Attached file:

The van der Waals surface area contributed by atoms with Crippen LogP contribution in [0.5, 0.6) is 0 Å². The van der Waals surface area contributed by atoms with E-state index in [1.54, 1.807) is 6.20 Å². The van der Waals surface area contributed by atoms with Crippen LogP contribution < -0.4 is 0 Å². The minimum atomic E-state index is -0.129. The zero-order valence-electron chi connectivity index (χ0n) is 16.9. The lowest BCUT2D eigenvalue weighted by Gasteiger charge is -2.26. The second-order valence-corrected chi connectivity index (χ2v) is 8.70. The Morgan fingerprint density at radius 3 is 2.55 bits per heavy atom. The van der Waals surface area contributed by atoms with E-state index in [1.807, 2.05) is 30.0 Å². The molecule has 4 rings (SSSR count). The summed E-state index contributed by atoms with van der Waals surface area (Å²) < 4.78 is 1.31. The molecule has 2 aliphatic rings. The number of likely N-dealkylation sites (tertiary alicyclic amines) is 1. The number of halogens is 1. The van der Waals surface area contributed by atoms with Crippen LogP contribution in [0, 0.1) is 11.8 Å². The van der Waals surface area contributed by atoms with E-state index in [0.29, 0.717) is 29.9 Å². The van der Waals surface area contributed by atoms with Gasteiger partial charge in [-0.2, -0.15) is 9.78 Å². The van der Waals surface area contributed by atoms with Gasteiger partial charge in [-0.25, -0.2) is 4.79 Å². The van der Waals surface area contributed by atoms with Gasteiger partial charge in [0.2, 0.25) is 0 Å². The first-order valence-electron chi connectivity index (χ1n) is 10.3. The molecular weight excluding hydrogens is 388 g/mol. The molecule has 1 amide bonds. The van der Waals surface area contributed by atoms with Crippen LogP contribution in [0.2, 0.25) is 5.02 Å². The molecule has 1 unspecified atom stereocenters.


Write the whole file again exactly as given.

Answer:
The van der Waals surface area contributed by atoms with Crippen LogP contribution in [0.5, 0.6) is 0 Å². The van der Waals surface area contributed by atoms with E-state index in [1.54, 1.807) is 6.20 Å². The van der Waals surface area contributed by atoms with Crippen LogP contribution < -0.4 is 0 Å². The minimum atomic E-state index is -0.129. The zero-order valence-electron chi connectivity index (χ0n) is 16.9. The lowest BCUT2D eigenvalue weighted by Gasteiger charge is -2.26. The second-order valence-corrected chi connectivity index (χ2v) is 8.70. The Morgan fingerprint density at radius 3 is 2.55 bits per heavy atom. The van der Waals surface area contributed by atoms with E-state index in [1.807, 2.05) is 30.0 Å². The molecule has 4 rings (SSSR count). The summed E-state index contributed by atoms with van der Waals surface area (Å²) < 4.78 is 1.31. The molecule has 2 aliphatic rings. The number of likely N-dealkylation sites (tertiary alicyclic amines) is 1. The number of halogens is 1. The van der Waals surface area contributed by atoms with Crippen LogP contribution in [0, 0.1) is 11.8 Å². The van der Waals surface area contributed by atoms with E-state index in [0.29, 0.717) is 29.9 Å². The van der Waals surface area contributed by atoms with Gasteiger partial charge in [-0.2, -0.15) is 9.78 Å². The van der Waals surface area contributed by atoms with Gasteiger partial charge in [-0.25, -0.2) is 4.79 Å². The van der Waals surface area contributed by atoms with Gasteiger partial charge in [0.2, 0.25) is 0 Å². The first-order valence-electron chi connectivity index (χ1n) is 10.3. The molecular weight excluding hydrogens is 388 g/mol. The molecule has 1 amide bonds. The van der Waals surface area contributed by atoms with Crippen LogP contribution in [0.2, 0.25) is 5.02 Å². The molecule has 1 unspecified atom stereocenters.